Photo: Three out of four walls of my farmhouse are not insulated. Can you believe it? 100 years of no insulation…I don’t know how these folk did it! That is the inside of the south-facing wall of my little home. You can see it because contractors took up the clapboards of the outside of the house, drilled holes into the walls and blew cellulose into them. That fuzzy stuff on the inside of the hole? The plaster of the internal wall of my living room. Crazy, huh? No wonder we had to fill up the oil tank every single month last winter! Not this year!
Even though I was in a funky headspace this week, I was still on the mom-grind. There were emails to be sent and playdates to set up. Playdates, I’m learning, can be a pretty intricate dance, and I’m so glad that I’ve got some good Southern training in the arts of hosting and being hosted. It was my turn to reach out, my turn to invite, and when we couldn’t quite schedule a time at my place, it was my responsibility to rearrange things here so that Ursa Major could play, again, over there. In the email exchange, there was a little line that caught my attention and, at first, made me laugh: “5 weeks until school starts. What am I gonna do!?”
5 weeks until school.
Lordy. 5 weeks until school.
The mother-of-two in me was pretty miserable about that line. What am I supposed to do with these little punks for another 5 weeks? To see it so simply written makes it feel like it’s a whole ‘nother summer or something! But something else came to mind, too. Ursa Major has 5 more weeks of summer. Ursa Minor has 6. He will start his own school journey a week after his brother, and I will start having 4 hours of week to myself without babies.
It’s a small thing. So small. But it’s such a big thing. It’s colossal, actually.
You see, the only place where Ursa Minor really ever wants to be is my lap. A great source of joy is a kiss on the cheek. He still smells like a baby, and he’s warm and amazing when he’s snuggled up against me… and that little voice in my ear, asking me for this or that? It’s special. It’s heaven. It’s something that I didn’t get with his older brother. Ursa Minor has been my baby, the child who has always been content so long as I am near. He is mine, created for me, and I have relished every moment that I’ve had with him… even the frustrating ones. That child is mine. He has his father’s looks, he has his father’s brains, but that child is still 100% mine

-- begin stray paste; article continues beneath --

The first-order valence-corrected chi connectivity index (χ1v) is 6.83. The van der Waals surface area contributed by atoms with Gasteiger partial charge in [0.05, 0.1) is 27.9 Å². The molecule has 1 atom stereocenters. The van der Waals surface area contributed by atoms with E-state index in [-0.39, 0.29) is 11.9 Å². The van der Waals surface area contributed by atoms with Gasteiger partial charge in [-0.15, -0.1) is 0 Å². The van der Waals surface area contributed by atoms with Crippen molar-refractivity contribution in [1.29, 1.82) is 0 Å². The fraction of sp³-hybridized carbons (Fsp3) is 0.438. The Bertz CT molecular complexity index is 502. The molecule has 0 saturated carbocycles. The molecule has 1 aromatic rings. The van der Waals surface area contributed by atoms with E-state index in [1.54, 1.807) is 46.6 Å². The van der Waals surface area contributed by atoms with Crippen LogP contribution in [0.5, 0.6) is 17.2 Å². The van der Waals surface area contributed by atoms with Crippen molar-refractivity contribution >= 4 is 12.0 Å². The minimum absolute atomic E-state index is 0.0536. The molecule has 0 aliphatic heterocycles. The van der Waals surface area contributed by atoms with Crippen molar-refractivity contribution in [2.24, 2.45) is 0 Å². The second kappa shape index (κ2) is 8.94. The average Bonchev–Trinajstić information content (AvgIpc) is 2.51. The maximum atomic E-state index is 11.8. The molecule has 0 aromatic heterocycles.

But in 6 weeks, that exclusivity will be over. He’ll begin to belong to other people.
He’ll become someone’s best friend. Someone’s favorite student. He’ll become the child that someone hopes to have over for playdates. He’ll become someone’s role-model, and someone’s example. He’ll become someone’ s classmate and someone’s partner in mischief, someone’s co-conspirator in mystery and mayhem. He will belong to the world.
Ursa Major belonged to the world as soon as he could walk. He loves me, but he’s of me and not for me, and he is all of the things listed above already after a year of school. Ursa Major’s readiness for school was such a source of pride for me: Look at me, I told myself, I’m doing alright. That is a child who is ready for school.